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Yorktown Remembers, Honors 9/11 Victims [Photos]

Residents gathered to honor those who perished in the terrorist attacks.

On the 11th anniversary of the tragic terror attacks on the World Trade Center, Yorktown community members, politicians, service men and women paid tribute and respects to those whose who died that day. 

"We are here today to memorialize a day that has defined our present age, Sept. 11 , 2001," Yorktown supervisor Michael Grace said on Tuesday, during the memorial ceremony at the Shrub Oak Memorial Plaza. "And in particular those members of our Yorktown family who were so innocently slaughtered by those seeking to destroy us as a country of free people."

Grace, who said he knew a couple of those people who are memorialized in Yorktown, spoke briefly about each one of them – Patrick William Danahy, Simon Dedvukaj, Alan Wayne Friedlander, Paul Fiori and Barry J. McKeon. 

Patrick William Danahy, 35, was a vice president for investor services at Fiduciary Trust. Dahany, an avid motorcyclist and car enthusiast, is survived by wife Mary and three daughters – his youngest daughter Grace was born one month after 9/11. According to a profile in The New York Times, his wife said "his girls were his life."

Simon Dedvukaj, 26, was a maintenance worker at ABM Industries in Tower 1 (93rd to 95th floors). He is survived by wife Elizabeth, to whom he had been married for less than a year when he died. In a profile, he was described as someone who "skimped on himself to take his nieces and nephews to McDonald's and to buy them lavish Christmas presents." The Simon M. Dedvukaj Foundation was created in his memory. It promotes interest in Albanian history and culture and awards a scholarship to a high school student every year.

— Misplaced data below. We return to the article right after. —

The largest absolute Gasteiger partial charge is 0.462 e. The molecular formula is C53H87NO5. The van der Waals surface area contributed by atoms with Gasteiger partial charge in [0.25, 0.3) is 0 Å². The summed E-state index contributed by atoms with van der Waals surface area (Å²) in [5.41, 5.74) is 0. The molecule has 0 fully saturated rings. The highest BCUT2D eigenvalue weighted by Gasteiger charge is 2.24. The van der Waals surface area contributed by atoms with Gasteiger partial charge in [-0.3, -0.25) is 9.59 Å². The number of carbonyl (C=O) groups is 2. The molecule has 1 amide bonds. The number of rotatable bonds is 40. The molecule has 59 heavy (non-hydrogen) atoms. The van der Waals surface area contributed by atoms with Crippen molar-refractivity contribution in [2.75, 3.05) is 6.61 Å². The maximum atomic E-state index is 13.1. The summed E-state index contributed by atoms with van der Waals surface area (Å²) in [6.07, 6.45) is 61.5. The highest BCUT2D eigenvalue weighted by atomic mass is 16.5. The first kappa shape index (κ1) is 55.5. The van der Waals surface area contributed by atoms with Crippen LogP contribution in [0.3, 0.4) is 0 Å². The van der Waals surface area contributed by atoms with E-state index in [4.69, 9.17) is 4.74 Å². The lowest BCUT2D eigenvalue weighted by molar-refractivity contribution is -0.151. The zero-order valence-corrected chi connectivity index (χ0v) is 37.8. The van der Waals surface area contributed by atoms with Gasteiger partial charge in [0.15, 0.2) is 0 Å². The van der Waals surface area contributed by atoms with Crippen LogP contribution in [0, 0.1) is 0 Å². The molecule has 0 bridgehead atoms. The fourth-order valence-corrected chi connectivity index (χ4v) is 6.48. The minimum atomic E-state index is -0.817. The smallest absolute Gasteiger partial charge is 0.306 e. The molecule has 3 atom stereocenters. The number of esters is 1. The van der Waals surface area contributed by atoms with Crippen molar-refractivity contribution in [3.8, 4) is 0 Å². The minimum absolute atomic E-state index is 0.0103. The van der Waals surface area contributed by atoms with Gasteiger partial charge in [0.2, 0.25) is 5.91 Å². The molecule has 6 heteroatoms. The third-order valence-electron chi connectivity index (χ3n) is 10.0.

Alan Wayne Friedlander, 52, worked at the second World Trade Center tower on the 93rd floor. He was a senior vice president at Aon Corporation. In a profile published in The New York Times, he was described as a "family man with a handful of passions: bicycling, planning vacations and photography." He is survived by his wife Helen and two children – Steven and Laura. 

Paul Fiori, 31, worked at Cantor Fitzgerald. He is survived by his wife Lynda and two daughters – Adriana and Debbie. In a profile published in The New York Times, he was described as a talker and a person who always helped others. In that profile, his wife said he always told her he loved her and brought her flowers for no occasion and wrote her poems.

Barry J. McKeon, 47, was executive vice president at Fiduciary Trust International. In a profile, he was described as a gifted athlete and avid golfer, who if "he saw someone struggling, he'd be the last one out." McKeon is survived by his wife Ginnie and their four children. 

"We are here to memorialize these members of our Yorktown family," Grace said. "However, we have a duty beyond memory, beyond honoring, we have a duty to live our lives in a way that gives testimony to the ideals and principals for which those we honor have given their lives."

As part of the memorial ceremony, Grace unveiled a "Never Forget" banner which was given by Hank Gallucci. Gallucci was the designer of the original "Never Forget" flag, which has been accepted by the Word Trade Center Museum in New York City.

"The flag reflects the 9/11 feelings in memory of those lost that day," Gallucci said. "The colors red white and blue are the colors of America's flag. But this blue is the color of the sky that morning. The red is the blood that was shed and the white is the hope that God will cleanse the world of this kind of evil."

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